Yes, possibly, with reservations. The illness I mentioned in the last blog took weeks to clear up. We managed to rescue half the money we'd paid out for travel, and that money we directed to Gambia to help with health and education, our two main interests. I don't think our travel insurance firm viewed our refund very kindly, they just added it on to our renewal premium, which gave us food for thought.
And the thought is: do we have to be in The Gambia to help Gambians?
It's a sad thought; maybe we don't have to be there? For each of the past twenty years we've spent time out there, wet season and dry, coast and inland, in the Capital and up-country. We've met wonderful people, desperate people, not many rich people. We've been met with smiles, invitations to share meals, jokes, stories and to swap views on cultures, politics, religions, gardening and a thousand other things.
The longer we've talked the smaller our differences have seemed and the greater our similarities have proved to be. Our desires for safe, good quality education and healthcare are universal; they life we wished for our daughter is much the same life they desire for their children.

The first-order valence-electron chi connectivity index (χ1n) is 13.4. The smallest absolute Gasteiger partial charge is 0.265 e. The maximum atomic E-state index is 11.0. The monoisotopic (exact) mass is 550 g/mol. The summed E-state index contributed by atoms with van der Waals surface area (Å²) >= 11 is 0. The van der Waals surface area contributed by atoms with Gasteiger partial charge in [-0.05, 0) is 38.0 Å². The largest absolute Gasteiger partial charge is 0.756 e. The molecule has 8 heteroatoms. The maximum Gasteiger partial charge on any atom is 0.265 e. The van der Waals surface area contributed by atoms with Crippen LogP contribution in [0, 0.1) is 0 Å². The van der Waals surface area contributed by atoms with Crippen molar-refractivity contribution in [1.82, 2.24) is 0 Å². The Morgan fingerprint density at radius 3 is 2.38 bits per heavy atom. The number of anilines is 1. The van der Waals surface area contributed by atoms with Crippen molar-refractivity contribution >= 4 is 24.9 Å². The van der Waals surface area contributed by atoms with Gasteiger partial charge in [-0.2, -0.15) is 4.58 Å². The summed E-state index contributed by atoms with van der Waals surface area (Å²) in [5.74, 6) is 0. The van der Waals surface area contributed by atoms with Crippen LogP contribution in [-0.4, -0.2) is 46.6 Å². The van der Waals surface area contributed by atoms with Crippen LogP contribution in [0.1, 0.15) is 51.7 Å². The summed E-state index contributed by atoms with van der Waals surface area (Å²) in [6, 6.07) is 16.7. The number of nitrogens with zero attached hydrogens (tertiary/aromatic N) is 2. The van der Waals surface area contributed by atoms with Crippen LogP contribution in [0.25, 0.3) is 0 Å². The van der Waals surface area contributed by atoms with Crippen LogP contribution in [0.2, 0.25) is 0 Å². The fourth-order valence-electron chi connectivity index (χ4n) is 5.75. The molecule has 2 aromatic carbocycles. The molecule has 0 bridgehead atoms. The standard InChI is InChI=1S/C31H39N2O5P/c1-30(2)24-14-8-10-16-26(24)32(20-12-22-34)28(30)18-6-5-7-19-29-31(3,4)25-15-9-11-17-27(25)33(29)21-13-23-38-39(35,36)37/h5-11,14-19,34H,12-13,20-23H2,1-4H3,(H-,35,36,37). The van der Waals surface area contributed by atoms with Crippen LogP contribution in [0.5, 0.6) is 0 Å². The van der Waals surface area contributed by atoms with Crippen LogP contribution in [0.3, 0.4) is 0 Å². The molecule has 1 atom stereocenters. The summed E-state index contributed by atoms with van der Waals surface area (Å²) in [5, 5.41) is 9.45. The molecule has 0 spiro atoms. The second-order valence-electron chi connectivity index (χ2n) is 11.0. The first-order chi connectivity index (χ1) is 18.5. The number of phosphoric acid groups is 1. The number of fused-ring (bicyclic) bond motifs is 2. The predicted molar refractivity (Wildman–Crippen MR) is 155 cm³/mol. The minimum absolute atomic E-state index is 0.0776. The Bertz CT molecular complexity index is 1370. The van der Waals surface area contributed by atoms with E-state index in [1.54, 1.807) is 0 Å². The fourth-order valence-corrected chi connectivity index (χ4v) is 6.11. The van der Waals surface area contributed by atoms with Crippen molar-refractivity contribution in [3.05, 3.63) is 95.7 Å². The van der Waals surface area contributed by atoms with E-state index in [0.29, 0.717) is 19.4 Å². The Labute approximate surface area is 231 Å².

We're not giving up. We will work on a smaller stage, probably just two schools and one village clinic. With modern communications we can receive a request for assistance in the morning, communicate with villagers at lunch time and send financial aid the same day, receive reports of outcomes the next morning, possibly.
Maybe, one day, we'll feel confident to travel again, to share a bowl of rice with Domada sauce, then relax under the shade of a mango tree, sipping ataya tea and watching the lizards chase through the roots of a baobab.
We miss you, my friends, we miss you.